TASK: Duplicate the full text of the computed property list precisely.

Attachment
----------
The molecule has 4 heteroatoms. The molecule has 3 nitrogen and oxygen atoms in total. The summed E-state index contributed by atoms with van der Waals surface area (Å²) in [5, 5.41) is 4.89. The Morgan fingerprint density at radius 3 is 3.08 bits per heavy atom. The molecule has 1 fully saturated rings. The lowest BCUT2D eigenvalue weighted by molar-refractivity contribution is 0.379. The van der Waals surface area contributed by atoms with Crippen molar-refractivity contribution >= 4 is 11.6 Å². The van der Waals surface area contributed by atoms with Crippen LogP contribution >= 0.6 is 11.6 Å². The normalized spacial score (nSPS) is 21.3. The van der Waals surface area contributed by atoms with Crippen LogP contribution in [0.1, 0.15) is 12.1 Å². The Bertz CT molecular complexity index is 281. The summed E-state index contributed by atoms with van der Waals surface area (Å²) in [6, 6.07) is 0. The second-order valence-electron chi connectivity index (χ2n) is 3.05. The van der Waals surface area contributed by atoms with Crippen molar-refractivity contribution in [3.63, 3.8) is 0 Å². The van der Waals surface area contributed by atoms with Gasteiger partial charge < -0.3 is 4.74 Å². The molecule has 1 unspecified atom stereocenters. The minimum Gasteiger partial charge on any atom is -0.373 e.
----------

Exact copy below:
The molecule has 4 heteroatoms. The molecule has 3 nitrogen and oxygen atoms in total. The summed E-state index contributed by atoms with van der Waals surface area (Å²) in [5, 5.41) is 4.89. The Morgan fingerprint density at radius 3 is 3.08 bits per heavy atom. The molecule has 1 fully saturated rings. The lowest BCUT2D eigenvalue weighted by molar-refractivity contribution is 0.379. The van der Waals surface area contributed by atoms with Crippen molar-refractivity contribution >= 4 is 11.6 Å². The van der Waals surface area contributed by atoms with Crippen LogP contribution >= 0.6 is 11.6 Å². The normalized spacial score (nSPS) is 21.3. The van der Waals surface area contributed by atoms with Crippen LogP contribution in [0.1, 0.15) is 12.1 Å². The Bertz CT molecular complexity index is 281. The summed E-state index contributed by atoms with van der Waals surface area (Å²) in [6, 6.07) is 0. The second-order valence-electron chi connectivity index (χ2n) is 3.05. The van der Waals surface area contributed by atoms with Crippen molar-refractivity contribution in [3.63, 3.8) is 0 Å². The van der Waals surface area contributed by atoms with Gasteiger partial charge < -0.3 is 4.74 Å². The molecule has 1 unspecified atom stereocenters. The minimum Gasteiger partial charge on any atom is -0.373 e.